KOTA KINABALU: Marine biology students at Universiti Malaysia Sabah (UMS) were supposed to conduct their survey on whale sharks at Pulau Gaya off here, but they had to put it on hold due to Movement Control Order (MCO).
The young researchers, however, managed to record and identify their first official whale shark of the project, MY-065, on a survey on March 13 which was five days MCO being implemented.
After that, they have been taking advantage of the “stay in campus” period updating database of whale sharks sightings in the country.
“It has been an interesting start to the project” said Associate Professor Dr Mabel Manjaji Matsumoto, Interim Head, Endangered Marine Species Research Unit, Borneo Marine Research Institute, UMS.
“The lockdown has obviously affected our capacity to carry out some projects, but has also provided us with unique opportunities to develop others, such as gathering citizen science data on social media like this. So far, four individual whale sharks have been identified during the MCO.”
“However, we need help to find more individuals. We are asking divers and snorkelers with footage of whale sharks to tag our project on their social media posts to make it easier for us to find – simply adding @Malaysia Whale Sharks will enable much easier identification,” she said in a statement.
Those footage can also be uploaded directly onto Wildbook – the online library for global whale shark sightings.
Mabul’s SEA assists database of whale sharks sighting.
A local conservation organisation, S.E.A.S (Sea Education Awareness Sabah), has been assisting the project by going back through old footage and tagging the Malaysia Whale Shark project.
“Whale sharks are one of those species that divers are thrilled to catch on camera, being incredibly enigmatic megafauna, threatened with extinction and increasingly rare to see,” said David McCann, Conservation Manager for S.E.A.S, based at the dive operator Scuba Junkie’s Mabul Beach Resort.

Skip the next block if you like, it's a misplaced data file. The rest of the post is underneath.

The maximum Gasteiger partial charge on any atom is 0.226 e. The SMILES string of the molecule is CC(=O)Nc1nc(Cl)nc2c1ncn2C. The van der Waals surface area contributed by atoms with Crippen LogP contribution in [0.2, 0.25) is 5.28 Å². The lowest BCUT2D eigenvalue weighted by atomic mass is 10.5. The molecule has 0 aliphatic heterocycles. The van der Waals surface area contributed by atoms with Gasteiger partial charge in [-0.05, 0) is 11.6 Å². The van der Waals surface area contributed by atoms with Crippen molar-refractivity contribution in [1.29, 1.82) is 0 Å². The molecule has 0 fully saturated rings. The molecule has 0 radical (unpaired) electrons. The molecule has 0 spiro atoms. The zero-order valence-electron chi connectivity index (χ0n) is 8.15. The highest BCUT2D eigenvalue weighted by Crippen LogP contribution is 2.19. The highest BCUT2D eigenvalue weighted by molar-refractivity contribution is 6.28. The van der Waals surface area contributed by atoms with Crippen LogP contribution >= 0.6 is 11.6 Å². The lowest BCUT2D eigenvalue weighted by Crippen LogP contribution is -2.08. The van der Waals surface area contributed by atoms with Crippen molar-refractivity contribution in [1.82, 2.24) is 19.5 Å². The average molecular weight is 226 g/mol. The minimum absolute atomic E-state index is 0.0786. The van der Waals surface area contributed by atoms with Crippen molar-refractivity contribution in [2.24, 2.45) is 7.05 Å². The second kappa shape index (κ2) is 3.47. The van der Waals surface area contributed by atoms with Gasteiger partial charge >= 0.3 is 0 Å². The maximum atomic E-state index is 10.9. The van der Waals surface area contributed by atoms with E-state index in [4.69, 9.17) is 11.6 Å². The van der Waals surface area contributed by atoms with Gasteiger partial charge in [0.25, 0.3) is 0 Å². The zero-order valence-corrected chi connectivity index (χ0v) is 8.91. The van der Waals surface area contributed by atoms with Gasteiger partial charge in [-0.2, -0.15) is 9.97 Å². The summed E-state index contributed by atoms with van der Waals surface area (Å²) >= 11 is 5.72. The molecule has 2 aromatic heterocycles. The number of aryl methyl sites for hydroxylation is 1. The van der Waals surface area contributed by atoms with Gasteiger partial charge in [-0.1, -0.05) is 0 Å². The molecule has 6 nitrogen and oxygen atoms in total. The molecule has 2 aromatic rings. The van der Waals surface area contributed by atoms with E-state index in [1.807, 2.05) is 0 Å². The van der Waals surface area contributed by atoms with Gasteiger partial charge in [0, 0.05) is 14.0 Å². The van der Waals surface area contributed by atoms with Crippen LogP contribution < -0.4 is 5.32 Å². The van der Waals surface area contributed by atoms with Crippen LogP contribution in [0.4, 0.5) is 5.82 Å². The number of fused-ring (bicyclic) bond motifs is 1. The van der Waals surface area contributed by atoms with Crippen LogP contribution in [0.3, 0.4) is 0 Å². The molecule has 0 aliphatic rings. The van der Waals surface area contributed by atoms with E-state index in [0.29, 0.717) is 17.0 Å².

“The recent MCO enabled us to go back through our old footage on social media and tag whale sharks.
“We had a huge backlog with thousands of dives at sites in the Semporna region, including Sipadan, Mabul, Kapalai and the islands of the Tun Sakaran Marine Park. We also went through footage taken in Kota Belud, near Kota Kinabalu.”
Logging data brought back many fond memories of incredible Sabah.
“It was quite a fun task, almost like a giant logbook of sightings – and it brought back many fond memories of how incredible Sabah is as a diving destination.
“We look forward to the end of travel restrictions, when we can take people back into the water and show them the unique marine biodiversity in Sabah…and hopefully take some new photos of whale sharks!”
Importance of database on sightings.
A footage of a whale shark sighted at Pulau Sipadan in October 2019 provided by a diver enabled identification of this individual shark that had traveled from the Philippines.
It was the first documented case of a whale shark moving between the Philippines and Malaysia.
Gonzalo Araujo, an Associate Research Fellow of the Endangered Marine Research Unit, UMS, and Director of Large Marine Vertebrates Research Institute Philippines (LAMAVE) – based in the Philippines, enthused:
“Old footage would be particularly valuable. It could give us a spatial reference for individual animals, as well as the potential history of their movements too.”
“These results highlight that the importance of information from divers in monitoring programmes should not be underestimated – especially for species such as whale sharks.
“We suspected for a while that there was a link between whale shark populations in Philippines and Sabah. This has given us confirmation that this occurs, and the starting point for more research on the topic.”
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